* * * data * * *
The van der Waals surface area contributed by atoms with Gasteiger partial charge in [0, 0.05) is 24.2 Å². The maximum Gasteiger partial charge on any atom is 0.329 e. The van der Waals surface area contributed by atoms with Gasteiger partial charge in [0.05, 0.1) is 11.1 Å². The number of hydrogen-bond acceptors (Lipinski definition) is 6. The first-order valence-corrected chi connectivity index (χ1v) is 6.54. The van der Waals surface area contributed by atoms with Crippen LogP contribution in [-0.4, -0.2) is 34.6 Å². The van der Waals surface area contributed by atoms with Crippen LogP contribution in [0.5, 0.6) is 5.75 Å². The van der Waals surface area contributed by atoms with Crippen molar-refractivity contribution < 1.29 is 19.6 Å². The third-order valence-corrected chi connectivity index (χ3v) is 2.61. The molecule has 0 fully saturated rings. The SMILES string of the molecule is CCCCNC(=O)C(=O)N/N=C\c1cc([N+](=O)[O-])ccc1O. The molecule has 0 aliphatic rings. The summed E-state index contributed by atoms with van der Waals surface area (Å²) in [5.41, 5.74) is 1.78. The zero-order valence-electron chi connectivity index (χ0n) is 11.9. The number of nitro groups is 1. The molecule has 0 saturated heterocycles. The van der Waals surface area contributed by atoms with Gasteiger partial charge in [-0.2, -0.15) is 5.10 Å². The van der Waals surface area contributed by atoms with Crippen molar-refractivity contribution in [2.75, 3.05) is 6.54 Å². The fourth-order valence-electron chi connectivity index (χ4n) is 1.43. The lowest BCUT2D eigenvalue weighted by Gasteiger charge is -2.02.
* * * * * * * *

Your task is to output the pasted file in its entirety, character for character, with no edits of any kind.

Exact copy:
The van der Waals surface area contributed by atoms with Gasteiger partial charge in [0, 0.05) is 24.2 Å². The maximum Gasteiger partial charge on any atom is 0.329 e. The van der Waals surface area contributed by atoms with Gasteiger partial charge in [0.05, 0.1) is 11.1 Å². The number of hydrogen-bond acceptors (Lipinski definition) is 6. The first-order valence-corrected chi connectivity index (χ1v) is 6.54. The van der Waals surface area contributed by atoms with Crippen LogP contribution in [-0.4, -0.2) is 34.6 Å². The van der Waals surface area contributed by atoms with Crippen LogP contribution in [0.5, 0.6) is 5.75 Å². The van der Waals surface area contributed by atoms with Crippen molar-refractivity contribution < 1.29 is 19.6 Å². The third-order valence-corrected chi connectivity index (χ3v) is 2.61. The molecule has 0 fully saturated rings. The SMILES string of the molecule is CCCCNC(=O)C(=O)N/N=C\c1cc([N+](=O)[O-])ccc1O. The molecule has 0 aliphatic rings. The summed E-state index contributed by atoms with van der Waals surface area (Å²) in [5.41, 5.74) is 1.78. The zero-order valence-electron chi connectivity index (χ0n) is 11.9. The number of nitro groups is 1. The molecule has 0 saturated heterocycles. The van der Waals surface area contributed by atoms with Gasteiger partial charge in [-0.2, -0.15) is 5.10 Å². The van der Waals surface area contributed by atoms with Crippen molar-refractivity contribution in [2.75, 3.05) is 6.54 Å². The fourth-order valence-electron chi connectivity index (χ4n) is 1.43. The lowest BCUT2D eigenvalue weighted by Gasteiger charge is -2.02.